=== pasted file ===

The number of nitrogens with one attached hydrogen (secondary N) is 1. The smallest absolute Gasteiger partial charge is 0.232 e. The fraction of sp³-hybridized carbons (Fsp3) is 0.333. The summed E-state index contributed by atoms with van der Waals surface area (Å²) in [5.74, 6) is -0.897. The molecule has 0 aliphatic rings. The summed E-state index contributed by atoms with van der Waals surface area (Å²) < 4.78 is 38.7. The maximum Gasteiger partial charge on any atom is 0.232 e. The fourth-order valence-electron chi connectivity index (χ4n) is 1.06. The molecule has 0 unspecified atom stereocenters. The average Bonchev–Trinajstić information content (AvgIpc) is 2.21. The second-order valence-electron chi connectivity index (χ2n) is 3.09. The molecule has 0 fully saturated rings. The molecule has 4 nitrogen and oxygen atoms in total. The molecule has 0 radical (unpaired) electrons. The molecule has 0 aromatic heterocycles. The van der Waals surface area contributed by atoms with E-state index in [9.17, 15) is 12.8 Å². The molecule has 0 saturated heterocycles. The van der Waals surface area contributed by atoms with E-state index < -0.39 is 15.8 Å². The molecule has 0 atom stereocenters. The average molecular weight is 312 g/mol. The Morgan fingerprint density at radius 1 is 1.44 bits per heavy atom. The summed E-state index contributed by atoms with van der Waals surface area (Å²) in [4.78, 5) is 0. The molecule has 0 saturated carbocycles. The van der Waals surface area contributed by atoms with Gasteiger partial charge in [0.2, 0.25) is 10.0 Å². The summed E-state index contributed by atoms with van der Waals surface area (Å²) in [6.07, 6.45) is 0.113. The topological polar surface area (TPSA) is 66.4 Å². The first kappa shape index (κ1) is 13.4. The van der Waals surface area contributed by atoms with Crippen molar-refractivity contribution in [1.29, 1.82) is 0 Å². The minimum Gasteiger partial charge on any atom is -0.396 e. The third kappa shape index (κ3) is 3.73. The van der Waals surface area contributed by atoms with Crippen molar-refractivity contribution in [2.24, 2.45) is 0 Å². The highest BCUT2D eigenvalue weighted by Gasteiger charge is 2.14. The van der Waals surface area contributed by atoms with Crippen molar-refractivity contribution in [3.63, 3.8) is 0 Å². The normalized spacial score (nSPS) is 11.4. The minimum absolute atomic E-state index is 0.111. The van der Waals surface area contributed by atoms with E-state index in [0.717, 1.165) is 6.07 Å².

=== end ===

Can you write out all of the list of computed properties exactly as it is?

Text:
The number of nitrogens with one attached hydrogen (secondary N) is 1. The smallest absolute Gasteiger partial charge is 0.232 e. The fraction of sp³-hybridized carbons (Fsp3) is 0.333. The summed E-state index contributed by atoms with van der Waals surface area (Å²) in [5.74, 6) is -0.897. The molecule has 0 aliphatic rings. The summed E-state index contributed by atoms with van der Waals surface area (Å²) < 4.78 is 38.7. The maximum Gasteiger partial charge on any atom is 0.232 e. The fourth-order valence-electron chi connectivity index (χ4n) is 1.06. The molecule has 0 unspecified atom stereocenters. The average Bonchev–Trinajstić information content (AvgIpc) is 2.21. The second-order valence-electron chi connectivity index (χ2n) is 3.09. The molecule has 0 fully saturated rings. The molecule has 4 nitrogen and oxygen atoms in total. The molecule has 0 radical (unpaired) electrons. The molecule has 0 aromatic heterocycles. The van der Waals surface area contributed by atoms with E-state index in [9.17, 15) is 12.8 Å². The molecule has 0 saturated heterocycles. The van der Waals surface area contributed by atoms with E-state index < -0.39 is 15.8 Å². The molecule has 0 atom stereocenters. The average molecular weight is 312 g/mol. The Morgan fingerprint density at radius 1 is 1.44 bits per heavy atom. The summed E-state index contributed by atoms with van der Waals surface area (Å²) in [4.78, 5) is 0. The molecule has 0 saturated carbocycles. The van der Waals surface area contributed by atoms with Gasteiger partial charge in [0.2, 0.25) is 10.0 Å². The summed E-state index contributed by atoms with van der Waals surface area (Å²) in [6.07, 6.45) is 0.113. The topological polar surface area (TPSA) is 66.4 Å². The first kappa shape index (κ1) is 13.4. The van der Waals surface area contributed by atoms with Crippen molar-refractivity contribution in [1.29, 1.82) is 0 Å². The minimum Gasteiger partial charge on any atom is -0.396 e. The third kappa shape index (κ3) is 3.73. The van der Waals surface area contributed by atoms with Crippen molar-refractivity contribution in [2.24, 2.45) is 0 Å². The highest BCUT2D eigenvalue weighted by Gasteiger charge is 2.14. The van der Waals surface area contributed by atoms with Crippen molar-refractivity contribution in [3.63, 3.8) is 0 Å². The normalized spacial score (nSPS) is 11.4. The minimum absolute atomic E-state index is 0.111. The van der Waals surface area contributed by atoms with E-state index in [0.717, 1.165) is 6.07 Å².